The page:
It is important to note that underwriting is both art and science and pricing for, and the willingness to cover, a potential insured can vary from carrier to carrier.  Getting the best underwriting results to achieve the best pricing is a major part of a producers work when placing a policy.

To protect against a miscalculation in their mortality estimations when issuing policies with large death benefits, an insurance company will use a small part of each premium to pay highly rated reinsurance companies to reinsure these policies and to provide a portion of the death benefit.

Finally, policyholders who maintain their policies benefit from those who surrender or allow their policies to lapse before there is a death and a death benefit must be paid.  Life insurance companies have information allowing them to know what percentage of policies will not stay in force, allowing them to be able to offer greater benefits for lasting policyholders.

For general accounts policies (such as whole life and universal life) that are designed for accumulation, the buyer pays additional premiums, which are invested by the insurance company similarly to the portion covering the death benefit and operational costs. This then creates cash value in the policy beyond the death benefit.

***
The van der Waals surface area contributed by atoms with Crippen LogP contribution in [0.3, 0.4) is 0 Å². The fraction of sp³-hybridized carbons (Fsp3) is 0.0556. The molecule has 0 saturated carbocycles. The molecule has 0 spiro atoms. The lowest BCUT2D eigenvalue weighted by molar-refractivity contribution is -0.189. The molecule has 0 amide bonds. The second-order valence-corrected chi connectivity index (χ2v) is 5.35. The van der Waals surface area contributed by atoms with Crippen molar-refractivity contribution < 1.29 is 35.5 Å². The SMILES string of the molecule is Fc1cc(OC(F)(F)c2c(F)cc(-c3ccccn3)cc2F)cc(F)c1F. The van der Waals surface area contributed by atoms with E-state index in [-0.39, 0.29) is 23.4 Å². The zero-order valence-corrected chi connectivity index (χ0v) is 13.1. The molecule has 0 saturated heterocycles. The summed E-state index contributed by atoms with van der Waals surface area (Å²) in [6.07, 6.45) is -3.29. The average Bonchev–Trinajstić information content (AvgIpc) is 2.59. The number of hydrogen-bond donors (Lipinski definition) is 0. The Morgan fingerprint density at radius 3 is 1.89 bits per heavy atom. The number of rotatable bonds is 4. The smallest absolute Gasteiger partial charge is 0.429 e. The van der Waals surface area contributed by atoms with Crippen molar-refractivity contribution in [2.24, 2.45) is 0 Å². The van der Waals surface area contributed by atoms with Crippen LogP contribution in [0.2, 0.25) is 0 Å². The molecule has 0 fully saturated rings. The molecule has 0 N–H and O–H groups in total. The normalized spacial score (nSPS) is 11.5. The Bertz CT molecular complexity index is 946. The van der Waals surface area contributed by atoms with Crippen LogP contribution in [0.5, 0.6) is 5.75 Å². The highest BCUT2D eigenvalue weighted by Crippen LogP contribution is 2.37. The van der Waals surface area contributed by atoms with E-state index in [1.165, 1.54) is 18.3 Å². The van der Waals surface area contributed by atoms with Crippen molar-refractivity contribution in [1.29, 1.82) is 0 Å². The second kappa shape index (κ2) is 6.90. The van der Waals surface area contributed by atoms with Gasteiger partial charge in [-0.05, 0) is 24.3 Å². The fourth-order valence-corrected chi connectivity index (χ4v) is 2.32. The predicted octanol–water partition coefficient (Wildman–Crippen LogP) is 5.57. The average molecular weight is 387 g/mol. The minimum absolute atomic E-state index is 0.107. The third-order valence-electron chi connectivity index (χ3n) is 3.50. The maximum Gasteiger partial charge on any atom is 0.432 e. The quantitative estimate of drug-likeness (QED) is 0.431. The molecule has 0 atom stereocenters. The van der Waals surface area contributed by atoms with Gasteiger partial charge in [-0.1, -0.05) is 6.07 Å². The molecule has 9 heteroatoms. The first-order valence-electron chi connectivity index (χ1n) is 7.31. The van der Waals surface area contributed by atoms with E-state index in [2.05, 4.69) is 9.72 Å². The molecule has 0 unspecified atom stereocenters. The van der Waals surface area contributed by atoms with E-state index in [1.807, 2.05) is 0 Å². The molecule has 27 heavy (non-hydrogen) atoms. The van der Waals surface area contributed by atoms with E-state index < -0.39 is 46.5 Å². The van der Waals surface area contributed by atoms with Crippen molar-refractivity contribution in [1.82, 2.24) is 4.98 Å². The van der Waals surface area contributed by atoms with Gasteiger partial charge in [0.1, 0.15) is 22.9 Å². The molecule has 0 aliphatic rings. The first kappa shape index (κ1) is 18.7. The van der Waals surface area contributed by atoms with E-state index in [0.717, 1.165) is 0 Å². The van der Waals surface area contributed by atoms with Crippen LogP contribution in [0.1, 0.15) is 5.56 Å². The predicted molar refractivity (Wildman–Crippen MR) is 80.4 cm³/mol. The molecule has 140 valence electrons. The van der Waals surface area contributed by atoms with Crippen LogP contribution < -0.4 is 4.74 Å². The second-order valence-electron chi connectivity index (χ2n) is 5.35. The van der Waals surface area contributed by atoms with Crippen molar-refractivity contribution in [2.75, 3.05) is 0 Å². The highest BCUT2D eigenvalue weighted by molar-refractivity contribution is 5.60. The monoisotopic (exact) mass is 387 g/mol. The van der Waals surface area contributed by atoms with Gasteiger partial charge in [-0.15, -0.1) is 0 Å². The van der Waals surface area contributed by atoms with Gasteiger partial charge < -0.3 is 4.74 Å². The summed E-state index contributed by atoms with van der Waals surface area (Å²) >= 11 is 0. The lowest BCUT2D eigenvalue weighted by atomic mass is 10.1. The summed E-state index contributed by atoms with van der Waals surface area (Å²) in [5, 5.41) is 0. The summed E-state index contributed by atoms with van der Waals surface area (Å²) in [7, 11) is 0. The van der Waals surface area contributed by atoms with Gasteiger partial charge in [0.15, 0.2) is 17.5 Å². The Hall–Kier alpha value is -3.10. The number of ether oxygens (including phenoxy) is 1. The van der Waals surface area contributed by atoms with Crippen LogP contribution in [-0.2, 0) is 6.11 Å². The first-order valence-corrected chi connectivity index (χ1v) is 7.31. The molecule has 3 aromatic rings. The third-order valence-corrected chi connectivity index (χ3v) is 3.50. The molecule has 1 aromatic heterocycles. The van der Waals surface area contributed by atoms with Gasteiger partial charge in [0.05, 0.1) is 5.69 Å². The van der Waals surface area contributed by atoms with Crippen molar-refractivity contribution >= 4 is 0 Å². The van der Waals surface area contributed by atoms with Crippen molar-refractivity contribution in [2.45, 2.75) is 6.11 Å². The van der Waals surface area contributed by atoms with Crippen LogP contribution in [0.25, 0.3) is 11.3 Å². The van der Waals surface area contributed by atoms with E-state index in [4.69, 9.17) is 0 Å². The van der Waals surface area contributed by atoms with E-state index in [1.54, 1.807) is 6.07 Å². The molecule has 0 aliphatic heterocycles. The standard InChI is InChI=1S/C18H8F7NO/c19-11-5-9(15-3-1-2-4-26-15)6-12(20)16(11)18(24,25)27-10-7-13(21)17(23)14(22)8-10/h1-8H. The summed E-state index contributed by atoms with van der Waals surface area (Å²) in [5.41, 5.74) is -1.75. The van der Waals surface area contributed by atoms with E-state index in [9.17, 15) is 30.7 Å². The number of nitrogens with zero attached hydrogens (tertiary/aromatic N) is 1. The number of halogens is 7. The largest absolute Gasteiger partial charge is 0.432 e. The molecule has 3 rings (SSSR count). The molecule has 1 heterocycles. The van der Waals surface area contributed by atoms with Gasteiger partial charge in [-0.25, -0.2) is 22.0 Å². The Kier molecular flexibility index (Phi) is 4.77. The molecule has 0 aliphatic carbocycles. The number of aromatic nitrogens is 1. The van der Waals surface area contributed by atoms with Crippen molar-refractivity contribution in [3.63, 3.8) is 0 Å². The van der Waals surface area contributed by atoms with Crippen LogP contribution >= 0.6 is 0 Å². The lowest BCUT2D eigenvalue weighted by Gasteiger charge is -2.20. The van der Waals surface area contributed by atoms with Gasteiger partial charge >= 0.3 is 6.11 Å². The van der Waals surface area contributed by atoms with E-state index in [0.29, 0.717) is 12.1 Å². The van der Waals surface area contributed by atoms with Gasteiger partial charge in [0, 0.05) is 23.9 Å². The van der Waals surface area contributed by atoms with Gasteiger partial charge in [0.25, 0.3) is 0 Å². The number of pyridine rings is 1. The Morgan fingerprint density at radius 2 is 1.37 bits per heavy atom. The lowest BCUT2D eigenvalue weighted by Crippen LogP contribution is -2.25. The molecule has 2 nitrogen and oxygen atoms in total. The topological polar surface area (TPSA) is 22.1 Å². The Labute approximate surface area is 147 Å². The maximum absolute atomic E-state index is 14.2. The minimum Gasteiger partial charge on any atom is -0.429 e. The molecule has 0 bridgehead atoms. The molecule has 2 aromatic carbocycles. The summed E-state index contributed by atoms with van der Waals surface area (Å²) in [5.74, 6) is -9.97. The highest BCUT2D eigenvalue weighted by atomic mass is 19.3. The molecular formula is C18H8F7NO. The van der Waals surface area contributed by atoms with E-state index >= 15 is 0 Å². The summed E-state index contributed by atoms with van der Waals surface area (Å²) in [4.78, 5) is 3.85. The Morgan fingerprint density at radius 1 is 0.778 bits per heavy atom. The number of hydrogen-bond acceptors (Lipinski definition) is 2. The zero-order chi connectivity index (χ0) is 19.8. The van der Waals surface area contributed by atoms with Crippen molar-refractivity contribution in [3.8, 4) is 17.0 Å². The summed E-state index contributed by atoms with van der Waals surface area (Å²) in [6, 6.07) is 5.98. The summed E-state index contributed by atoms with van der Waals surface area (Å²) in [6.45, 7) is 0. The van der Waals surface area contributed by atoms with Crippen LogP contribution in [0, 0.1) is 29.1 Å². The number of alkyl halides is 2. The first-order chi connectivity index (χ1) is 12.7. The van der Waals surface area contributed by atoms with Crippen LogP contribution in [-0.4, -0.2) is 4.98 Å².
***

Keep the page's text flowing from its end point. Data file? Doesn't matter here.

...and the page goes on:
In variable account contracts, such as variable universal life, policyholders (rather than the carrier) often choose from a range of brand-name investments, with excess premium directed to these investments. Positive investment returns can bolster cash value accumulation or, in specific scenarios, increase the death benefit.

As with any financial, estate planning, and life insurance matters, we believe it is essential to collaborate with experienced financial professionals, including the planning specialists at C3 Financial Partners, to tailor the strategies to individual circumstances and goals. By understanding how life insurance companies operate to achieve policy benefits, prospective policyholders and their advisors can make better decisions.

 

Confidence

A common misconception held by prospective life insurance buyers and their advisors is that policyholders pay the commission – that the commission is deducted in a way that reduces a policy’s account value or death benefit.  This is not true.  Life insurance companies pay commissions, usually in a heaped (initial) payment, from their operating budgets.  Commissions are then amortized over many years.  As a result of offering policy benefits and paying commission to attract policyholders, most life insurance policies are not profitable to the life insurance company for seven or more years.